Event’s ‘record profit’: A peak behind the curtain

Record profits make for great headlines but don’t mean as much as they imply for this business.

‘Pay no attention to the man behind the curtain,’ screamed the Wizard of Oz’s giant green head as fire balls erupted and menacing plumes of smoke formed around it. Unfortunately for the wizard it was too late. The falling curtain had revealed the far-less impressive reality to Dorothy and her friends of an ordinary man rather than an all-powerful wizard. The illusion was shattered.

Reporting season can sometimes feel a little bit like that scene from the Wizard of Oz. Companies release announcements with ripper headlines, only for the real picture to emerge sometime later, once the detail has been digested.

It’s rather fitting that Event Hospitality and Entertainment (ASX:EVT), no stranger to Hollywood tales, has fallen victim to this storyline. Its results announcement was simply titled ‘Record profit for EVENT’. That claim is completely accurate, but when you look into the reasons for it the wizard morphs into an ordinary man.

Around 65% of the company’s operating profit comes from its cinema businesses in Australia, New Zealand and Germany. Event managing director David Seargeant admitted that ‘the cinema business benefitted from a strong line-up that included Star Wars: The Force Awakens, the surprise hit Deadpool and the Bond film Spectre’. In fact, according to Boxofficemojo.com the 2016 financial year included 15 of top 100 grossing films of all time.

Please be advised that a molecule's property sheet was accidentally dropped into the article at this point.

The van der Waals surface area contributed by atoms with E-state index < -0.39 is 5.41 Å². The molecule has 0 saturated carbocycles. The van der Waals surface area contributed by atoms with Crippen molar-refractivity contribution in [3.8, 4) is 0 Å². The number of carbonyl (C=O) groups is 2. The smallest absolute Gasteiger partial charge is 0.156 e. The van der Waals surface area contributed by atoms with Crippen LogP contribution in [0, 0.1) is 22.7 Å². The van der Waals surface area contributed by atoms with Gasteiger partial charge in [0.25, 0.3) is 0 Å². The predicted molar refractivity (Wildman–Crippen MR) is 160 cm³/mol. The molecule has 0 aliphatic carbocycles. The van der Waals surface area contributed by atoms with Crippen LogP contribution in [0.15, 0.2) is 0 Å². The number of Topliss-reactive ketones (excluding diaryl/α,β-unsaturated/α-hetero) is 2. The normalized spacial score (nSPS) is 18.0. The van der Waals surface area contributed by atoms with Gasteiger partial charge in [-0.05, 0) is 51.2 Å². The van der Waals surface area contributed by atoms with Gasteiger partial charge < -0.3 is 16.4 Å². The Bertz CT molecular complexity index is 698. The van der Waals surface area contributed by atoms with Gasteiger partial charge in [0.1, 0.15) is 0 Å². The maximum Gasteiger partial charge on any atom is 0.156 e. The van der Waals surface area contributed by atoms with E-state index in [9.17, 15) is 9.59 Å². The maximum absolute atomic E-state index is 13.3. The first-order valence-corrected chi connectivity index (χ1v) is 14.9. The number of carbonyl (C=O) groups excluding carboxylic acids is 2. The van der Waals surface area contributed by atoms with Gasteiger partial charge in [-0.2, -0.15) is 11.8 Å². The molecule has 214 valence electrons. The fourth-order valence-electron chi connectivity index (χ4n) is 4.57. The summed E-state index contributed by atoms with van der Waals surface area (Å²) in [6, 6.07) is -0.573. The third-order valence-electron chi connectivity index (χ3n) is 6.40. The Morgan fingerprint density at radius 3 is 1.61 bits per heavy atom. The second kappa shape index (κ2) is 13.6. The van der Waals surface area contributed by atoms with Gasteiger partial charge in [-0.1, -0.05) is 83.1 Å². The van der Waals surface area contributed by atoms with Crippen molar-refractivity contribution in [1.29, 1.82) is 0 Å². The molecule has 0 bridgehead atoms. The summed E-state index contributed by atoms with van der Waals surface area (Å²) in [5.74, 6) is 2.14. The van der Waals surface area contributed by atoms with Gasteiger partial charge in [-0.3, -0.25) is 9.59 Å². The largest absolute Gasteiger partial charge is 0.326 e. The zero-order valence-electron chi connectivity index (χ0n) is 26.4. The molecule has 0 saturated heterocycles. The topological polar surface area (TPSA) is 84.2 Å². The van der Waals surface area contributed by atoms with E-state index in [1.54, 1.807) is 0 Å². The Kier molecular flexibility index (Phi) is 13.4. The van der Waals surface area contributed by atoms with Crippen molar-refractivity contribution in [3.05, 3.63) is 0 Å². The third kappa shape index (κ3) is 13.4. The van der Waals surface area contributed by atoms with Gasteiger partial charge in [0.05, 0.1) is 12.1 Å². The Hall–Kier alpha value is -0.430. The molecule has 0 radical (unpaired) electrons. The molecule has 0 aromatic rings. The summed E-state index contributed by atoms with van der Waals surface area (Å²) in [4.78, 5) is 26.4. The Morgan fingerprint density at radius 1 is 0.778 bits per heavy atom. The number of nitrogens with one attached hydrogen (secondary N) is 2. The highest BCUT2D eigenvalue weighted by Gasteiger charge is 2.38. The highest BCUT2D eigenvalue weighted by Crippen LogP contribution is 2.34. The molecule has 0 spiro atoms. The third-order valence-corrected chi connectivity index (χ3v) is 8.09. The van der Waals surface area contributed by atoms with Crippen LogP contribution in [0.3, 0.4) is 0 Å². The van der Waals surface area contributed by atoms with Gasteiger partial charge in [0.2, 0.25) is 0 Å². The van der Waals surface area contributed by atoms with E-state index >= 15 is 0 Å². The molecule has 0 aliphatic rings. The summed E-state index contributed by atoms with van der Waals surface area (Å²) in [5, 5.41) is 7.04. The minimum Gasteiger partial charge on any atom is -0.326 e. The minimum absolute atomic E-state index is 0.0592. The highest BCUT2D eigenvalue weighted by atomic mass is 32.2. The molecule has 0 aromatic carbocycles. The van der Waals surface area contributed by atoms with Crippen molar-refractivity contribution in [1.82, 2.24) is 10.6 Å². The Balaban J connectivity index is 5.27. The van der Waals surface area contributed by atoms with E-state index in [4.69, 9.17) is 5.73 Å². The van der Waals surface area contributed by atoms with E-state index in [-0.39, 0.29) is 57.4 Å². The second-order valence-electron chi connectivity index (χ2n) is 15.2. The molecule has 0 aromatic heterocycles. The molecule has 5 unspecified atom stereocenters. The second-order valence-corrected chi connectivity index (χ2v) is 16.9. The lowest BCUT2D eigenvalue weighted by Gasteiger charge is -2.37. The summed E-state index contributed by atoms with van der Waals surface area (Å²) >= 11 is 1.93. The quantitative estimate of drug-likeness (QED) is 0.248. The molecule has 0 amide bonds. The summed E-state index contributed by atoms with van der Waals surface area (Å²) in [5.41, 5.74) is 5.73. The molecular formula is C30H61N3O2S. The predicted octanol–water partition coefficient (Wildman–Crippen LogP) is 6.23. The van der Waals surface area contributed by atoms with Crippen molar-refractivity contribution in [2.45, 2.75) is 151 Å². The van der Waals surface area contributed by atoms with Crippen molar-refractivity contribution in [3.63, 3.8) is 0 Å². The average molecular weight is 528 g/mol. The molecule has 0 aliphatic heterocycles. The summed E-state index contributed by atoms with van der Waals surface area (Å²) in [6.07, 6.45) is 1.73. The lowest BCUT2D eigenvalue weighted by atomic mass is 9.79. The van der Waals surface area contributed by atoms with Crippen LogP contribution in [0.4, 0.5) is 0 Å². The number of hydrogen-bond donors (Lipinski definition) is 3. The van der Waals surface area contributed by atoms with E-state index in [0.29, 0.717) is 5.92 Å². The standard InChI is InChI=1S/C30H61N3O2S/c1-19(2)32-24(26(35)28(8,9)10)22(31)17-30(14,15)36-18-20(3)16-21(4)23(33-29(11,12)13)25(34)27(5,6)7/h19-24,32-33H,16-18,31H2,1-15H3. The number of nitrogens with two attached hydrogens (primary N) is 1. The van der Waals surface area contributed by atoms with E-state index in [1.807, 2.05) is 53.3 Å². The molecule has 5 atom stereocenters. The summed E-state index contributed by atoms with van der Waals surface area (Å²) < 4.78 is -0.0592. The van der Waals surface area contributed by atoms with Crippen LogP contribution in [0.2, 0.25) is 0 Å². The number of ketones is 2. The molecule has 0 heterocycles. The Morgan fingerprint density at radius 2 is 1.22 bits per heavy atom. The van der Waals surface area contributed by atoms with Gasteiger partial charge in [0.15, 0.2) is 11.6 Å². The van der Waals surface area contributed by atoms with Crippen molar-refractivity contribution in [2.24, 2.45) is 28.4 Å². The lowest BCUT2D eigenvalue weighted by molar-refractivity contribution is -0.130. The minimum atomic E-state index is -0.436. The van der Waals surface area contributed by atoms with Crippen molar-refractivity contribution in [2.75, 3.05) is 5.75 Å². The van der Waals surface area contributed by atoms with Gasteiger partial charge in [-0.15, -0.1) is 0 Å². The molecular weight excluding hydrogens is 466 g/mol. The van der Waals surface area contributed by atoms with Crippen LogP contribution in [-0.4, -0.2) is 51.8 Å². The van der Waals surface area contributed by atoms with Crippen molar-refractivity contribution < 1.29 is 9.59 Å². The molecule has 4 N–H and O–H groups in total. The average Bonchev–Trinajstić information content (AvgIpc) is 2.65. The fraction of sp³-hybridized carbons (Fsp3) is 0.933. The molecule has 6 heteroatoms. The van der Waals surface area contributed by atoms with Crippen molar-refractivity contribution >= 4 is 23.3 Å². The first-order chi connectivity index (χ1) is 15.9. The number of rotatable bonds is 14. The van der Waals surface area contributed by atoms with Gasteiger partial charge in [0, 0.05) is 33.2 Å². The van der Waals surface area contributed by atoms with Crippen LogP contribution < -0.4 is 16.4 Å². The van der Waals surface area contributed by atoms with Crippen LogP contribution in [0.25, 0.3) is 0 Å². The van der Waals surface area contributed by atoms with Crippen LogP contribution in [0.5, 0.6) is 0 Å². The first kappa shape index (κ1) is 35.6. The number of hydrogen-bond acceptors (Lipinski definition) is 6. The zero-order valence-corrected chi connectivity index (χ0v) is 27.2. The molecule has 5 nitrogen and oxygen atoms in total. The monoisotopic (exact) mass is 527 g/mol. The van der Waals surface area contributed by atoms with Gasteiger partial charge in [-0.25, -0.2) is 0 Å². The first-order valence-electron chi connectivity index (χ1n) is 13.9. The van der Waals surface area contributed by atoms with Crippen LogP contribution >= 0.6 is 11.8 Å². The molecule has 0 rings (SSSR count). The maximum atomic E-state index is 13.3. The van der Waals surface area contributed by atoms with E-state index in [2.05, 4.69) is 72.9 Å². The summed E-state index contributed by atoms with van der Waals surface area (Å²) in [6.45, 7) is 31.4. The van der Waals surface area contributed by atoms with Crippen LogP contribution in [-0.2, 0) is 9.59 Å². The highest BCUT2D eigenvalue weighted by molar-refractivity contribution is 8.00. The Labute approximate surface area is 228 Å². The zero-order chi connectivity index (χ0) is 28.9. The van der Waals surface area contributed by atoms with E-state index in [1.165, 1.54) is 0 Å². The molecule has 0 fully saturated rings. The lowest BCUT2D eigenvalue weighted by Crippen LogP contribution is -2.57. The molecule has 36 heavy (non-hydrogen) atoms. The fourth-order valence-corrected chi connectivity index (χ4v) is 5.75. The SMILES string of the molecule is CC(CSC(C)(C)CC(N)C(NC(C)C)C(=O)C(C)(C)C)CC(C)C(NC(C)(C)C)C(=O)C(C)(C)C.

It was inevitable in what was arguably the movie business’s most successful year ever that Event’s profit would surge. The operating profit of the cinema businesses increased by more than 20% in 2016 and return on assets was also higher than usual. But extrapolating last year’s profit into the future would be a mistake. Event has no control over what movies Hollywood releases or how successful they will be.

So far the 2016/17 year has been disappointing. The Ghostbusters remake only grossed $217m at the box office, far below the $300m considered to be the film’s breakeven point for Sony and Village Roadshow’s (ASX:VRL) production company. Even Disney has struggled, with Alice through the Looking Glass and The BFG disappointing. If this trend continues, don’t expect the headline on Event’s next full year results to be so triumphant.

The lesson is to not take the headlines at face value. Over time, luck will even itself out and the business fundamentals will come to the fore. Event is a profitable business but it isn’t always going to be as profitable as it was in 2016 and should not be treated as such.